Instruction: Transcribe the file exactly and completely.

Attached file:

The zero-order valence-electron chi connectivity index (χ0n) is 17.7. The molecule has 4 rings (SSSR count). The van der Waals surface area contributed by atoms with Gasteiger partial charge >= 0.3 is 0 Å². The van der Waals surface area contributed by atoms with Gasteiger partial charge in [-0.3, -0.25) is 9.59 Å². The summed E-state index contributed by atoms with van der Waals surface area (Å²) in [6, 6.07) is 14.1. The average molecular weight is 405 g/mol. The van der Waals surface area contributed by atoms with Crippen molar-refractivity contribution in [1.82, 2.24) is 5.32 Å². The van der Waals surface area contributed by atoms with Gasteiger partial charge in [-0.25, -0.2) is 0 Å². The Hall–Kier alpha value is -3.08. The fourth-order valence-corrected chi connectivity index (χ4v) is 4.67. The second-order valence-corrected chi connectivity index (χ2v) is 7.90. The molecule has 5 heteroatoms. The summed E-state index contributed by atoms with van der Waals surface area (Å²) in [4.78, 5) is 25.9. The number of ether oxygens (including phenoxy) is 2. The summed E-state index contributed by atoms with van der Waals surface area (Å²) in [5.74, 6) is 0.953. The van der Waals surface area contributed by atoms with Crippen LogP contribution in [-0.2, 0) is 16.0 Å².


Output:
The zero-order valence-electron chi connectivity index (χ0n) is 17.7. The molecule has 4 rings (SSSR count). The van der Waals surface area contributed by atoms with Gasteiger partial charge >= 0.3 is 0 Å². The van der Waals surface area contributed by atoms with Gasteiger partial charge in [-0.3, -0.25) is 9.59 Å². The summed E-state index contributed by atoms with van der Waals surface area (Å²) in [6, 6.07) is 14.1. The average molecular weight is 405 g/mol. The van der Waals surface area contributed by atoms with Crippen molar-refractivity contribution in [1.82, 2.24) is 5.32 Å². The van der Waals surface area contributed by atoms with Gasteiger partial charge in [-0.25, -0.2) is 0 Å². The Hall–Kier alpha value is -3.08. The fourth-order valence-corrected chi connectivity index (χ4v) is 4.67. The second-order valence-corrected chi connectivity index (χ2v) is 7.90. The molecule has 5 heteroatoms. The summed E-state index contributed by atoms with van der Waals surface area (Å²) in [4.78, 5) is 25.9. The number of ether oxygens (including phenoxy) is 2. The summed E-state index contributed by atoms with van der Waals surface area (Å²) in [5.74, 6) is 0.953. The van der Waals surface area contributed by atoms with Crippen LogP contribution in [-0.2, 0) is 16.0 Å².